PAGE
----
chapter  2
Science and politics
ByOwen Dempsey
Pages 10

This chapter introduces radical empiricism and pragmatism as the scientific basis for the politics of real life decisions about healthcare policy. Their use explains the paradox by which destructive forms of care are commissioned whilst their harmful consequences are, nonetheless, treated as irrelevant. The role of scientific empiricism during the twentieth century, or positivism, is described within the western European political-economic context as changing from a force to prevent ideological totalitarianism to a force enabling neoliberalism.

Radical empiricism is described as the scientific basis for an implicit and unacknowledged neoliberal pragmatism that subverts the social democratic aspirations of EBHC. This permits powerful experts, specialists and elites to distort and employ the ‘evidence’ of EBHC’s logical empiricism to limitlessly expand innovative forms of anticipatory care regardless of its collateral iatrogenic harms.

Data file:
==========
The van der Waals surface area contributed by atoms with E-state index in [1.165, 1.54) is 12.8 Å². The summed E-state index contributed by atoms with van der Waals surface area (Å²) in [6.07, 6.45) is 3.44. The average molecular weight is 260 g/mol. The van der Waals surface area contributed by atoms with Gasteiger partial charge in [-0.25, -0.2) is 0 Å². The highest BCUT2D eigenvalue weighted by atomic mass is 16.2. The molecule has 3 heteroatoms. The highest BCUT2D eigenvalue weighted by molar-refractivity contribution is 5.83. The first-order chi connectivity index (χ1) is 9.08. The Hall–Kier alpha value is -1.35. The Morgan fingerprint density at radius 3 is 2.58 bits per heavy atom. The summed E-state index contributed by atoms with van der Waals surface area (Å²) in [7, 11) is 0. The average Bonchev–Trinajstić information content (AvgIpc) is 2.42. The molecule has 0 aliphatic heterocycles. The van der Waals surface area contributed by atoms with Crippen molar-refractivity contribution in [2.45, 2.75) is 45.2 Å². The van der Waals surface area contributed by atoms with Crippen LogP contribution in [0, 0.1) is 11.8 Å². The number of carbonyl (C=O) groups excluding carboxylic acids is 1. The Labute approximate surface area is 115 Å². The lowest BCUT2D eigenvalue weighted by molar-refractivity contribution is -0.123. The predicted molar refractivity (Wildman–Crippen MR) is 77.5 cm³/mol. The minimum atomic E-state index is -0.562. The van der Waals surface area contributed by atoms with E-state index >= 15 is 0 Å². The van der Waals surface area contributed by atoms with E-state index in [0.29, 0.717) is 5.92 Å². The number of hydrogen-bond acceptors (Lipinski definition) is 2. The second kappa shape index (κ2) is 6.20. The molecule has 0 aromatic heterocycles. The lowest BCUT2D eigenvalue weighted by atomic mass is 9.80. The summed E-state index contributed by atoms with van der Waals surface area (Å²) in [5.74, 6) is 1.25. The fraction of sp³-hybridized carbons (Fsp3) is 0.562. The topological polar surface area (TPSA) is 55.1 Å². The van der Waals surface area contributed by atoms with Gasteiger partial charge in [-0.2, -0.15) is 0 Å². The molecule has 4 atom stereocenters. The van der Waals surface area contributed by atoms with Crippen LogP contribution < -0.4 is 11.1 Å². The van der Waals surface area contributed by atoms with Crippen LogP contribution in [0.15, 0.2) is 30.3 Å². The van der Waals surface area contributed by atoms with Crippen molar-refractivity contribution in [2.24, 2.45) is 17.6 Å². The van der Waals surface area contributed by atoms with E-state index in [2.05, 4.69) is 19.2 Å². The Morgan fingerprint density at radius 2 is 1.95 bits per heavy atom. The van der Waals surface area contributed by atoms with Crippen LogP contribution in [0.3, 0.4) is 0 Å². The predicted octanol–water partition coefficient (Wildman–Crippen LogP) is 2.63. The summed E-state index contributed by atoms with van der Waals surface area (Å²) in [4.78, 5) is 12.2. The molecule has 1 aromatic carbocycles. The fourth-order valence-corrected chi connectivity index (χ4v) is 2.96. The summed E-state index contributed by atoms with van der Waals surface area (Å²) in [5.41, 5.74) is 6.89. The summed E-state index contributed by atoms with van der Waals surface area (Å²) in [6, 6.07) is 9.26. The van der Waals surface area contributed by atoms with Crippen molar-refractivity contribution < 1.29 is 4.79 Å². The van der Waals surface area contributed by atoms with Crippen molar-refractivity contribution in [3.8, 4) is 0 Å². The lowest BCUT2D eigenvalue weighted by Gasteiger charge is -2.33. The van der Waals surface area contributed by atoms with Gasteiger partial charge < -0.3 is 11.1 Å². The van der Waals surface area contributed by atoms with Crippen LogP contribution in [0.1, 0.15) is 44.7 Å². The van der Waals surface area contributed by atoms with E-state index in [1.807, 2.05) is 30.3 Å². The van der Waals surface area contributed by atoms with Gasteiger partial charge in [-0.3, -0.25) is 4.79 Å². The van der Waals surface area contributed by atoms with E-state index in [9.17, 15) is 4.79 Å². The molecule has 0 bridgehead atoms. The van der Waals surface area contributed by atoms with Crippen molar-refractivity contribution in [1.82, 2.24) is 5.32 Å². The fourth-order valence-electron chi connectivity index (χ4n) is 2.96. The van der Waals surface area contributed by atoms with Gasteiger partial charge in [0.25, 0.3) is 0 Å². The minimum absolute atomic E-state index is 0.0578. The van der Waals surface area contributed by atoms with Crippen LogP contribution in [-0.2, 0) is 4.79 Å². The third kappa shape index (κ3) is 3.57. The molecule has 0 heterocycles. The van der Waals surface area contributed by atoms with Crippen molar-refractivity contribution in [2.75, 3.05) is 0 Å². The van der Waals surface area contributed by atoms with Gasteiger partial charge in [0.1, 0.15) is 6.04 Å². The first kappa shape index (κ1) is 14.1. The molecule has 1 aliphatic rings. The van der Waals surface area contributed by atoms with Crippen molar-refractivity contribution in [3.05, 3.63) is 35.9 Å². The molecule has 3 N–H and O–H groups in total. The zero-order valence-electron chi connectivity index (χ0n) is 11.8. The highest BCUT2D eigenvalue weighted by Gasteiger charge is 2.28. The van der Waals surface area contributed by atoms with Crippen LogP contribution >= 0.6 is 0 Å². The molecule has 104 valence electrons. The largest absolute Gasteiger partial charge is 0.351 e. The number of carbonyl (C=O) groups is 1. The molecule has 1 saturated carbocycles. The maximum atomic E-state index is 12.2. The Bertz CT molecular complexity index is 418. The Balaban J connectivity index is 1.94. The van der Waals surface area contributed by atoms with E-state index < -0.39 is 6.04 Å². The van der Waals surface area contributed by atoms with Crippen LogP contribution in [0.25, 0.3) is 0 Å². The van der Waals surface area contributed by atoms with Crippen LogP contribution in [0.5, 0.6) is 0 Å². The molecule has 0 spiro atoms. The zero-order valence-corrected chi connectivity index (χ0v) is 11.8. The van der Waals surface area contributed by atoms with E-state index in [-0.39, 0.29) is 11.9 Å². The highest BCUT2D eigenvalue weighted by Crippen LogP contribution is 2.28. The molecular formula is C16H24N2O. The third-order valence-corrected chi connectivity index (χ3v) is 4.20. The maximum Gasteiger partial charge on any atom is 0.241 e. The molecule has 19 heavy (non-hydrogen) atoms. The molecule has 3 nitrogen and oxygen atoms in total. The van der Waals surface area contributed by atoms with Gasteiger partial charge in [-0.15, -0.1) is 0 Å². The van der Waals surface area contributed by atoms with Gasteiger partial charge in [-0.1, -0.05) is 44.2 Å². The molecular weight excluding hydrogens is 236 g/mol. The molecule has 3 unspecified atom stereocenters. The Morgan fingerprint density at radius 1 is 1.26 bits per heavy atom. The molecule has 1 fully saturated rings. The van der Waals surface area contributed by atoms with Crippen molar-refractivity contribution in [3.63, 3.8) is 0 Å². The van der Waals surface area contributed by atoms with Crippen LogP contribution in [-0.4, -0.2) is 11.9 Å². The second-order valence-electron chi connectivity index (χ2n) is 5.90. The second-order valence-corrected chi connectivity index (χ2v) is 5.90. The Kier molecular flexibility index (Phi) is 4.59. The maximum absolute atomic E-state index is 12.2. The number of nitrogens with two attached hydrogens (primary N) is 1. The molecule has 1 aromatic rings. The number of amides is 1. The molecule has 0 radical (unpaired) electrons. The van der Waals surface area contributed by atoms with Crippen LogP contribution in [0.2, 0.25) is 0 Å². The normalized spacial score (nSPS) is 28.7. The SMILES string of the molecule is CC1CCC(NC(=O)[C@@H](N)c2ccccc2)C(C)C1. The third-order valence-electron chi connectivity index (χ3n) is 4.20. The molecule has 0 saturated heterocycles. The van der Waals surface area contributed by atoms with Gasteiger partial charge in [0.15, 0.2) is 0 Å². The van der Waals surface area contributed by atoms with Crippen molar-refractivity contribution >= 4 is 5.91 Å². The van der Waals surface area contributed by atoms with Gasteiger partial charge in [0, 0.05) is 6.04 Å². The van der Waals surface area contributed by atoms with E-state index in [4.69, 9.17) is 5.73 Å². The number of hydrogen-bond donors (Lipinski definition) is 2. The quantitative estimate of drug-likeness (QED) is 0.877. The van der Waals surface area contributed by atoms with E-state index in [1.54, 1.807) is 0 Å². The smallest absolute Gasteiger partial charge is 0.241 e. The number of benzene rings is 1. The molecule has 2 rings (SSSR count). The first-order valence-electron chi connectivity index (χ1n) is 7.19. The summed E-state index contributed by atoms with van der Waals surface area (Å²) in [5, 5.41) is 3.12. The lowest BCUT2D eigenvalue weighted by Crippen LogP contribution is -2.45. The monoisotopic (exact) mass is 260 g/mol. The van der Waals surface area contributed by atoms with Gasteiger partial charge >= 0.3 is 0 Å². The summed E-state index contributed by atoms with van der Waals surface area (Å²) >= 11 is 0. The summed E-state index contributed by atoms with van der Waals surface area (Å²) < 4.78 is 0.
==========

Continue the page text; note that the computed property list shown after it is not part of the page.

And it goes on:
The chapter shows that what really decides best healthcare practice is an elitist and subjective process consistent with a philosophy of knowing called radical empiricism. And, so, the praxis of EBHC is not, as is taught to healthcare scientists, students and providers, provided by the apparently objective and social democratic logical empiricism of classical Evidence Based Medicine.